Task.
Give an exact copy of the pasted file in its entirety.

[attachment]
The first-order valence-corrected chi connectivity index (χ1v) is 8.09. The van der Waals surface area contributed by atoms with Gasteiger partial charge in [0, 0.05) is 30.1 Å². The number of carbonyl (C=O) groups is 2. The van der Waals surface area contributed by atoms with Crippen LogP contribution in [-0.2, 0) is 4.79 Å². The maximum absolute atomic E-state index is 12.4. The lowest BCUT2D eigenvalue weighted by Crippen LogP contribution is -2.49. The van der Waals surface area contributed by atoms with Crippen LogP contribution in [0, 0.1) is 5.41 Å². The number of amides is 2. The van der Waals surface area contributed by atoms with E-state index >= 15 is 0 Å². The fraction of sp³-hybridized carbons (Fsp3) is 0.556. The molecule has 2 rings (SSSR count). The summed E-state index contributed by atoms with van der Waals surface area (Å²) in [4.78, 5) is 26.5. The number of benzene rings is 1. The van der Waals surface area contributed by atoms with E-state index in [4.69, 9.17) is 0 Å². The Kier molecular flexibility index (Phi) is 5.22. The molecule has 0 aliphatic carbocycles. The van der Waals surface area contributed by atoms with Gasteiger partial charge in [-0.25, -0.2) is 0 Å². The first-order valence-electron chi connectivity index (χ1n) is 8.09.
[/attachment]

The first-order valence-corrected chi connectivity index (χ1v) is 8.09. The van der Waals surface area contributed by atoms with Gasteiger partial charge in [0, 0.05) is 30.1 Å². The number of carbonyl (C=O) groups is 2. The van der Waals surface area contributed by atoms with Crippen LogP contribution in [-0.2, 0) is 4.79 Å². The maximum absolute atomic E-state index is 12.4. The lowest BCUT2D eigenvalue weighted by Crippen LogP contribution is -2.49. The van der Waals surface area contributed by atoms with Crippen LogP contribution in [0, 0.1) is 5.41 Å². The number of amides is 2. The van der Waals surface area contributed by atoms with E-state index >= 15 is 0 Å². The fraction of sp³-hybridized carbons (Fsp3) is 0.556. The molecule has 2 rings (SSSR count). The summed E-state index contributed by atoms with van der Waals surface area (Å²) in [4.78, 5) is 26.5. The number of benzene rings is 1. The van der Waals surface area contributed by atoms with E-state index in [4.69, 9.17) is 0 Å². The Kier molecular flexibility index (Phi) is 5.22. The molecule has 0 aliphatic carbocycles. The van der Waals surface area contributed by atoms with Gasteiger partial charge in [-0.25, -0.2) is 0 Å². The first-order valence-electron chi connectivity index (χ1n) is 8.09.